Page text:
Qatar University (QU) researchers, in collaboration with the WHO Collaborating Centre at the University of Montpellier, France, have developed a wide range of biopesticides, produced naturally by non-pathogenic, friendly bacteria isolated from Qatar soil.
Biopesticides are natural molecules acting efficiently and specifically on the targeted pathogens. They are considered to be a safe alternative to chemical pesticides, as they are harmless to humans, the environment and food chains.
Leading the project is Prof Samir Jaoua, professor of Microbiology and Molecular Biotechnology at the Department of Biological and Environmental Science at the College of Arts and Sciences (QU), who says: “The extensive use of chemical pesticides is very harmful to humans, animals and the environment due to the toxicity of these chemical substances. If we continue to use them, they will accumulate in the environment and cause several diseases to humans. In biological agriculture, for example, the use of these pesticides is not allowed.”
Prof Jaoua has been working on the project along with his collaborators Dr Roda al-Thani, Dhabia al-Thani, Fatima al-Yafei, Abeer al-Mohannadi, Dr Zahoor Ul Hassan, Prof Quirico Migheli and QU PhD and MSc students Kavita Nair, Randa Zeidan and Reem al-Asmar. This team, along with a number of other students, set up and produced different types of biopesticides, with the aim of potentially using them in regional bio-industries, “to protect the environment and save human and animal lives, while also efficiently and safely controlling pests and disease vectors,” said Dr Jaoua.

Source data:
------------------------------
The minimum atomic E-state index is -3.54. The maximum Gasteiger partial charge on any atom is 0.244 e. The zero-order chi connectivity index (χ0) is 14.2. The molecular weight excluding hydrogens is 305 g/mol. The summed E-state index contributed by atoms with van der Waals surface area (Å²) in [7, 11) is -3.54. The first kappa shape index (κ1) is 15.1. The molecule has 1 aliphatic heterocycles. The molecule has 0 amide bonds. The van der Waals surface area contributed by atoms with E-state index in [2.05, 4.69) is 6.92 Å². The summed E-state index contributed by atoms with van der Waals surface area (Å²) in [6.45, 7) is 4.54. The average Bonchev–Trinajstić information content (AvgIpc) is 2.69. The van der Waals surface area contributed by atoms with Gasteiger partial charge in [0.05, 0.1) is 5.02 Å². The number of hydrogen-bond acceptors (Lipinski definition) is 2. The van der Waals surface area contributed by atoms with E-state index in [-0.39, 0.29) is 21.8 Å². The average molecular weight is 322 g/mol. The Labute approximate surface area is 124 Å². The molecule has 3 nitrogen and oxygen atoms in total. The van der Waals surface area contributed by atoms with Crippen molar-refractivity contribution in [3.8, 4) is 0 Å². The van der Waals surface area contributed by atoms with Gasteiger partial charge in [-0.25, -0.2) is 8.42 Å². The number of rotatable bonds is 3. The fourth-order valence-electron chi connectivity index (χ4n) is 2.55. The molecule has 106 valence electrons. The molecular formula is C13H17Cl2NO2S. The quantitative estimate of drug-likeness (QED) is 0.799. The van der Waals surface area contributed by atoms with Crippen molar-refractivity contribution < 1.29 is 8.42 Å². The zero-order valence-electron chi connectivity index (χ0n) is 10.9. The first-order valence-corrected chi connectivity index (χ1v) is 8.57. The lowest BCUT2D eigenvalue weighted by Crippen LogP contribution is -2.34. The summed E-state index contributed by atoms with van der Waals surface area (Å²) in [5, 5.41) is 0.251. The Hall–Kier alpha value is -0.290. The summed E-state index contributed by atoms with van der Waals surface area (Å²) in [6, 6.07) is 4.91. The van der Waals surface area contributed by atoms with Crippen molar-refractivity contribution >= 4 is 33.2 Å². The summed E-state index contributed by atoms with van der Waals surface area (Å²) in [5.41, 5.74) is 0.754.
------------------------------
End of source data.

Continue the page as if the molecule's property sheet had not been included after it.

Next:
Dr Roda al-Thani said, “This project, which is unique in the Gulf region, is very important as it contributes to the protection of the environment, health and safety. Our team has isolated from Qatar soil and investigated a collection of several hundreds of B thuringiensis strains, which can be considered as an important gene bank of Qatari bacterial resources.”
Prof Jaoua believes that these research results, having been partly published in tens of publications, could be highly impactful. He noted, “We have been isolating and investigating bacterial strains from local Qatar soils and using microbiological and molecular tools to explore them and produce biomolecules of interest. The hundreds of bacterial strains that we have isolated from local soil in Qatar are adapted to this environment and to many similar environments in the world.”
“Qatar soil is a source of microbial gene bank that can be used to produce a huge number of molecules of industrial interests. At QU’s College of Arts and Sciences, Department of Biological and Environmental Sciences, we have isolated a collection of more than 700 bacterial and fungal strains, all very friendly to the environment and producing many molecules of interest. This microbial biobank is a source of molecules that can initiate bioindustries in Qatar,” Prof Jaoua added.